NORAD sees more intercepts of Russian military aircraft near Alaska in 2020
ANCHORAGE, Alaska (KTUU) - U.S. military aircraft from Joint Base Elmendorf–Richardson intercepted their Russian counterparts 14 times last year.
“In doing those intercepts, we used over 60 of our aircraft to do those,” said Lt. Gen. David Krumm, the commander of the Alaskan Region of the North American Aerospace Defense Command, or NORAD.
He says last year’s number is about twice the usual encounters with the Russians.
“We’ve seen Russia resurrect up to 50 Soviet air bases in and around the Arctic,” Krumm said Friday. “They’re putting in aircraft, they’re putting in ships, they’re putting in land-based military units.”
The encounters take place in what’s known as the Air Defense Identification Zone.
“That is actually international air space. It’s outside the 12 nautical miles from land,” Krumm said, as he discussed the intercepts. “But we’ve established that as a buffer. We’ve let everyone know you need to comply with our procedures.”
NORAD leaders have said in the past the intercepts allow each military to study the other’s reaction times and responses. Each encounter ended peacefully.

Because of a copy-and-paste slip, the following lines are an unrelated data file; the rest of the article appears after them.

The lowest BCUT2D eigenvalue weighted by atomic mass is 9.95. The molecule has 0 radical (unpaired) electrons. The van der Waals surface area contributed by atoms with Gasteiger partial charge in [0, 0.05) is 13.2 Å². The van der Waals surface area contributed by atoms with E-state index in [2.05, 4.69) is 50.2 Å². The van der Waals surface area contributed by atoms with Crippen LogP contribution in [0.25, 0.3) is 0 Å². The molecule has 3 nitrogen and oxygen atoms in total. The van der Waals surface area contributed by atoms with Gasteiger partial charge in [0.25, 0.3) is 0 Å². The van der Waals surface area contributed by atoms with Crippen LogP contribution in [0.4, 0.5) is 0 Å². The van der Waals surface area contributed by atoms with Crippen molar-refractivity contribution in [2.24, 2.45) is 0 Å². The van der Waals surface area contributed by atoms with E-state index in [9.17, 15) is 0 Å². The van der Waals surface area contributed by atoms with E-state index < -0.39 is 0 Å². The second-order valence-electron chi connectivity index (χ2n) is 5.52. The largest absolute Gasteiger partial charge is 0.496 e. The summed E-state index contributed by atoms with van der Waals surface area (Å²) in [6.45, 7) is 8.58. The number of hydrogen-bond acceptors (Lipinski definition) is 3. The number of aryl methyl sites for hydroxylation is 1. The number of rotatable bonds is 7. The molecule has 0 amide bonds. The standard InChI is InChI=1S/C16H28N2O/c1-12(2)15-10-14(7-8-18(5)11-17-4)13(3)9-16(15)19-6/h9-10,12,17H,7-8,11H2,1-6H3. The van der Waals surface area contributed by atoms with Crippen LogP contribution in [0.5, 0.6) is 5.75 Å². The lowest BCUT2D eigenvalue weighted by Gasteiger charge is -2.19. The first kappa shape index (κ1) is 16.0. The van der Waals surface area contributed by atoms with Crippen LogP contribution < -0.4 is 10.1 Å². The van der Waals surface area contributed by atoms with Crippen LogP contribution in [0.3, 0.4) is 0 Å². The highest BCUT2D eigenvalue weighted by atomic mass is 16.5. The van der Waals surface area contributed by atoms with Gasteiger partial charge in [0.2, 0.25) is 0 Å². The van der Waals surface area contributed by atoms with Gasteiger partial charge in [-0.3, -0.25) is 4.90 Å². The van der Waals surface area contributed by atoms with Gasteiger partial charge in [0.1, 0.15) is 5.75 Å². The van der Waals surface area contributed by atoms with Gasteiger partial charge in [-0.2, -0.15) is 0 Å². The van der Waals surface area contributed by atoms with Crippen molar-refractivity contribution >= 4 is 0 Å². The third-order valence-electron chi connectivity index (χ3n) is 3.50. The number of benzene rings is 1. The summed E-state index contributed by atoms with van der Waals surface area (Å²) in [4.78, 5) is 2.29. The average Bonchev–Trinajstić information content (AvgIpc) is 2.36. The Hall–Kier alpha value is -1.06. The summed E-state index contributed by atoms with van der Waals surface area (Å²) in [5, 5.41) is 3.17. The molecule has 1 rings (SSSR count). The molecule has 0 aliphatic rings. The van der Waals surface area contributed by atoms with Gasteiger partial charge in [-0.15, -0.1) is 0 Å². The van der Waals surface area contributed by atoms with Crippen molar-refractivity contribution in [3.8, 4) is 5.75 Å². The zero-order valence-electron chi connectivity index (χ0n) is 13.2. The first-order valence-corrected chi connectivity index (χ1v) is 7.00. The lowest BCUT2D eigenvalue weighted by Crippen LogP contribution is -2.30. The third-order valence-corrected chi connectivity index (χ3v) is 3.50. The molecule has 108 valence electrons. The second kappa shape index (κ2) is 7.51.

Krumm said F-22′s from JBER are typically the first U.S. aircraft sent to intercept Russian aircraft. But, they aren’t the only ones.
“We have E-3 AWACS aircraft to help us with the intercepts, the surveillance,” Krumm said. “We have KC-135 tankers that provide the refueling we need.”
The aircraft don’t just come from Anchorage.
“We do use Eielson Air Force Base as the location we launch the KC-135 tankers from,” Krumm said.
He’s also considering using F-16′s from Eielson AFB on some intercept missions. That would give F-22 pilots more time to focus on training.
According to Krumm, the number of intercepts last year marked a seven-year high. It’s too early to tell if that trend will continue.
“We certainly have to do more in order to accomplish our mission,” Krumm said. “But that’s what we’re trained to do.”
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